3. How do some elite runners make up for lower levels of VO2 max?

Although all elite runners have VO2 max values well above the population mean, the correlation between VO2 max and performance is not absolute. Derek Clayton only had a VO2 max of 69 ml/kg/min. and Frank Shorter only recorded a value of 71 ml/kg/min., yet both of these runners ran marathon times of under 2:11 and surely outperformed runners with higher values. This variation in VO2 max values among the elite is possible because VO2 max is only one of several factors that determine running performance. These other factors include mental attitude (ability to tolerate pain), running economy (how efficiently one runs), and lactate threshold (fastest pace you can maintain without accumulating large amounts of lactic acid in your blood). A runner with a relatively low VO2 max, but high in these other performance factors, could outperform a runner with a significantly higher VO2 max but with poor running economy and a low lactate threshold. For example, Derek Clayton and Frank Shorter compensated for their lower VO2 max values with their high efficiency and ability to run their marathons at a high percentage of their VO2 max without accumulating too much lactic acid (high lactate threshold).

4. Why do some people assimilate more oxygen than others?

Although there is still some debate among physiologists as to what limits VO2 max, the variation in maximal oxygen consumption in our population is likely determined by several factors. In order to produce the energy necessary for our muscles to contract at high rates, there must be a delivery system to bring oxygen to the working muscle cells as well as a means of utilizing this oxygen for aerobic respiration. The delivery of oxygen to muscle cells is limited by hemoglobin, the oxygen-binding protein in red blood cells (this is one of the reasons women tend to have lower VO2 max values than men), the number of capillaries surrounding each muscle cell, and the maximum volume of blood that the heart can pump each minute (cardiac output). The utilization of this oxygen is primarily limited by the amount of mitochondria available in the muscle cells to produce aerobic energy. It has also been theorized that utilization may be affected by the contractility of the muscle fibers. Muscle fibers with greater contractility can achieve higher work loads and thus utilize more oxygen.

5. How does oxygen play a role in the production of energy for aerobic exercise?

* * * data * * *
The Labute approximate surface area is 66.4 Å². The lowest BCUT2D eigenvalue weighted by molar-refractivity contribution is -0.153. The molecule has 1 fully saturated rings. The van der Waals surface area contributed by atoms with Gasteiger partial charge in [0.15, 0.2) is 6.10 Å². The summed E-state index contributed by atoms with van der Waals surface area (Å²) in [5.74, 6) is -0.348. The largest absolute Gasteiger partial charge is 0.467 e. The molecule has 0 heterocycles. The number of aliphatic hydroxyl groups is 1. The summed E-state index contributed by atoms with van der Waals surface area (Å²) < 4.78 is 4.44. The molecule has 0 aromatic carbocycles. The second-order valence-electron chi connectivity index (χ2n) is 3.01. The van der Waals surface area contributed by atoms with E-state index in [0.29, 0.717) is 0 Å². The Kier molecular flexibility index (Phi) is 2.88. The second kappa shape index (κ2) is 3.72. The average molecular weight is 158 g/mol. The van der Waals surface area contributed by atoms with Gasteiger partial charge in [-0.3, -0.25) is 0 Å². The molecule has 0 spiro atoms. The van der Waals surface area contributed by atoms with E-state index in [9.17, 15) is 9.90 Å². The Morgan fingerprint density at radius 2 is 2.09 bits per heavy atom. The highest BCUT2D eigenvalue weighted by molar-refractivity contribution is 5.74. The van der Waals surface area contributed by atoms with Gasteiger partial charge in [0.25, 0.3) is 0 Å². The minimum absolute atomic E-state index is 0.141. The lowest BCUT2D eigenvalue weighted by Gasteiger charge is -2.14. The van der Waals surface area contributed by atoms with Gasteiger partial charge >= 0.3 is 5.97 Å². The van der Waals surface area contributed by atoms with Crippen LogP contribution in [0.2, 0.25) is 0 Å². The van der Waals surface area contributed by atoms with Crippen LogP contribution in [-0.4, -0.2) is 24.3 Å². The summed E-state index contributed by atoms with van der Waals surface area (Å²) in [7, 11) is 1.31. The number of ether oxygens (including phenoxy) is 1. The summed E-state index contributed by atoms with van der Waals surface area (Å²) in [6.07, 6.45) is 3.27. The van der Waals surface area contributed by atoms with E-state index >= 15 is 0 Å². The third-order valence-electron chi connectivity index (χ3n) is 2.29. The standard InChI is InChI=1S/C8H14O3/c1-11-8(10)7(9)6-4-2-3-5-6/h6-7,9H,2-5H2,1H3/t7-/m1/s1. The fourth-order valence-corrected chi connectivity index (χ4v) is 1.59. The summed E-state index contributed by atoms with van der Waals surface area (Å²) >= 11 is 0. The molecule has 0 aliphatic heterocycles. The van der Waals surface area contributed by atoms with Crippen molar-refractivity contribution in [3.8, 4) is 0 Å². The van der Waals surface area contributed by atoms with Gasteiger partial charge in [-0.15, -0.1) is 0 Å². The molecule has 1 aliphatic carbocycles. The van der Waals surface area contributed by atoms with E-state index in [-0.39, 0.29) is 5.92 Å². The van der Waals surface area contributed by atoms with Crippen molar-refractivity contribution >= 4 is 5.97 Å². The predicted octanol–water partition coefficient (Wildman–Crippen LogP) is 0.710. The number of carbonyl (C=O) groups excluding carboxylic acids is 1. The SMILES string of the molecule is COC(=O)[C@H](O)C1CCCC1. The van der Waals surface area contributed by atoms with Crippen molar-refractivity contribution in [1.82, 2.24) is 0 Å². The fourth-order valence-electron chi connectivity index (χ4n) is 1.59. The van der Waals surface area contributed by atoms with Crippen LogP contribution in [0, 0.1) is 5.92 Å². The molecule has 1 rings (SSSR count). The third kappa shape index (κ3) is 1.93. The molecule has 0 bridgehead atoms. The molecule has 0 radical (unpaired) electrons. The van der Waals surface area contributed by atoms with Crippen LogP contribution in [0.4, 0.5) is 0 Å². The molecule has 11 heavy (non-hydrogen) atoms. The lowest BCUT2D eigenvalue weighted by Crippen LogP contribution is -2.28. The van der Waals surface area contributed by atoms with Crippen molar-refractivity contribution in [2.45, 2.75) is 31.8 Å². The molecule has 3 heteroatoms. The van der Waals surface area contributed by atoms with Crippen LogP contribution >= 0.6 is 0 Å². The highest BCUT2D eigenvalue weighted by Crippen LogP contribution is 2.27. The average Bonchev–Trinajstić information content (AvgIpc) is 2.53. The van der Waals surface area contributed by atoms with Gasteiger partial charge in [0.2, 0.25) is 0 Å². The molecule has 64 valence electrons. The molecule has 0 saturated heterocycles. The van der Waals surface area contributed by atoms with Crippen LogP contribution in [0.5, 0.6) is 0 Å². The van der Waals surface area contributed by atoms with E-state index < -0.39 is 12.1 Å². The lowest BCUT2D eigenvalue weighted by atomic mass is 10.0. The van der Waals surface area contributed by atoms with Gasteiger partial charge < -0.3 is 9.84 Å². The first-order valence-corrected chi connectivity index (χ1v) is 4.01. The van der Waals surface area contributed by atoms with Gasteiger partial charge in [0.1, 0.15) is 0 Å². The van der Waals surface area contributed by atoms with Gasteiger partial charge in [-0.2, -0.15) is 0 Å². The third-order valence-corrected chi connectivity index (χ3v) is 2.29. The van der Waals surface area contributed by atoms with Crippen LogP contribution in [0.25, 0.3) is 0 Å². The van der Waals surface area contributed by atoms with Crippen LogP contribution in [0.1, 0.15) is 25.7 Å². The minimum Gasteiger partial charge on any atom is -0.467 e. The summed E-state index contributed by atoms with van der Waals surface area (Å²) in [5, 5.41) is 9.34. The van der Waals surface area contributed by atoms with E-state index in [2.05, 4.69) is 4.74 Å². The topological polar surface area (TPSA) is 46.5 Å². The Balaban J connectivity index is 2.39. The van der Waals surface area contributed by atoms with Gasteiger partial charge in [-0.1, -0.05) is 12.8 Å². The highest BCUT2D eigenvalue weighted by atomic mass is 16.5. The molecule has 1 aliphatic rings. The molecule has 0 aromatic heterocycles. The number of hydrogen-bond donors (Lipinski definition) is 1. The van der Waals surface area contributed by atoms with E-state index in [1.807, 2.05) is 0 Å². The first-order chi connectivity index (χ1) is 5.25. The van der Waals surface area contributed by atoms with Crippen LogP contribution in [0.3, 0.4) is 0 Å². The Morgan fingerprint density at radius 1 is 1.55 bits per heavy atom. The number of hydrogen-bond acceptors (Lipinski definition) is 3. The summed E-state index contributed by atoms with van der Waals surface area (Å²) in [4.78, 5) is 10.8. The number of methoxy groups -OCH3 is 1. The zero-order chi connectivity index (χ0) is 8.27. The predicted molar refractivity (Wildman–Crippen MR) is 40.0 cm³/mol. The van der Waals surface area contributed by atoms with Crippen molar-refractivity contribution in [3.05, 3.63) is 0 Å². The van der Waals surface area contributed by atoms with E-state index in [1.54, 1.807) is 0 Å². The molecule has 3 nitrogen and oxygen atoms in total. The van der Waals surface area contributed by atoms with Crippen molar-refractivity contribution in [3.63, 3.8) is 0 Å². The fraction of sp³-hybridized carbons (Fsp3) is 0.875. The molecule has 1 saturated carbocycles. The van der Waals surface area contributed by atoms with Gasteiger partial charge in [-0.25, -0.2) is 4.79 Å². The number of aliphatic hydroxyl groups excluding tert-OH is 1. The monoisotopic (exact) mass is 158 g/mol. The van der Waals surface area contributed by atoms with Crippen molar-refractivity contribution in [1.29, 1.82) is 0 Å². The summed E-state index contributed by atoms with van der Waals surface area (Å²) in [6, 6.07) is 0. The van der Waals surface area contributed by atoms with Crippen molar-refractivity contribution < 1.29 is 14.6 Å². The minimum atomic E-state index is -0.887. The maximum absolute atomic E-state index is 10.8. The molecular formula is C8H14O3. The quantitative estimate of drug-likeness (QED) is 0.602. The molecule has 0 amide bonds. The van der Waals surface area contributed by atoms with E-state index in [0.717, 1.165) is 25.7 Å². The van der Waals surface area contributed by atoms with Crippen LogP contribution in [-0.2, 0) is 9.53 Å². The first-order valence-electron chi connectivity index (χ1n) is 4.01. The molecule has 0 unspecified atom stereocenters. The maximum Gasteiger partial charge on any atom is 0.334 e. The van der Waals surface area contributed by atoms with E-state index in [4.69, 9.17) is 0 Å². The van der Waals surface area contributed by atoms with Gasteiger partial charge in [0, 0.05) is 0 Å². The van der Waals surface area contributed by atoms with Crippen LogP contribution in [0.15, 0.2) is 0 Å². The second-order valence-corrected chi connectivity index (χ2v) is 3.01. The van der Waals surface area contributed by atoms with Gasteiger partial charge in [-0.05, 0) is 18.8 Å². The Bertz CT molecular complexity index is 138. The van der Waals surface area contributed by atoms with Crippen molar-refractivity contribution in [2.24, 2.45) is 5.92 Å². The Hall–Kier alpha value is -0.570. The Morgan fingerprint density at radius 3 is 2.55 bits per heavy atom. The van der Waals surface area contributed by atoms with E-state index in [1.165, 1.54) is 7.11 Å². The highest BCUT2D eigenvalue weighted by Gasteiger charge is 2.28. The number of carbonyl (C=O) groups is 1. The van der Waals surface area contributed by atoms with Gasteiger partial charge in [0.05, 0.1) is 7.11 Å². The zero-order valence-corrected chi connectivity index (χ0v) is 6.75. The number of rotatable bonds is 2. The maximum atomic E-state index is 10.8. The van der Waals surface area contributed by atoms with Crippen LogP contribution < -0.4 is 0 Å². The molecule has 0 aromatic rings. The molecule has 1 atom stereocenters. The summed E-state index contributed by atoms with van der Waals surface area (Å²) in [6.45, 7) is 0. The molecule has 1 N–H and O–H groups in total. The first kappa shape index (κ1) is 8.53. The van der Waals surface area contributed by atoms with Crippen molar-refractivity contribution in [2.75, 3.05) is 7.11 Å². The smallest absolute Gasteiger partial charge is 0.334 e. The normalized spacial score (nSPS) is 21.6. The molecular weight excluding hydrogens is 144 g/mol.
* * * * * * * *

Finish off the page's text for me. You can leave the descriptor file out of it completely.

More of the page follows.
Oxygen is used by the mitochondria in the muscle cells as a reactant to produce ATP, the fuel for all cellular processes in our body. Although ATP can also be produced in the absence of oxygen (anaerobic respiration), it is a less efficient process yielding much fewer ATP and producing lactic acid as a byproduct. In addition, aerobic respiration allows our body to obtain energy by breaking down fats, which we have a much more abundant supply of than the 400-500g of carbohydrate stored as muscle glycogen.

6. Do other non-running factors that improve fitness (fat loss, increased muscle, etc. from cross-training) also increase VO2 max?

Other non-running factors that enhance fitness will not necessarily result in an increase in VO2 max. Since VO2 max is expressed in terms of body weight, a decrease in weight that is the result of fat loss can result in a significant increase in VO2 max. However, an accompanying loss of any of the muscles used in running can counteract this increase. Increasing muscle mass through weight training or some other non-running activity is unlikely to enhance VO2 max. This is because resistance training causes the muscle cells to grow larger without an increase in the number of mitochondria. This decrease in the density of mitochondria per muscle cell explains why an excessive body-building program can be counterproductive for runners who bulk up easily. However, this doesn't necessarily imply that increased muscle mass will never improve performance. Having a body that is balanced in terms of muscle strength may mean that you are injured less frequently, and thus able to train and race more consistently. It may also increase your running efficiency, so you use less energy to run at any given pace.

David Hampson is currently a student at Wake Forest University in North Carolina pursuing a degree in exercise science.

VO2 Max Values for Men & Women

Calculate your VO2 Max

Other Articles on VO2 Max

Reference Source
David Hampson - Cool Sports 1998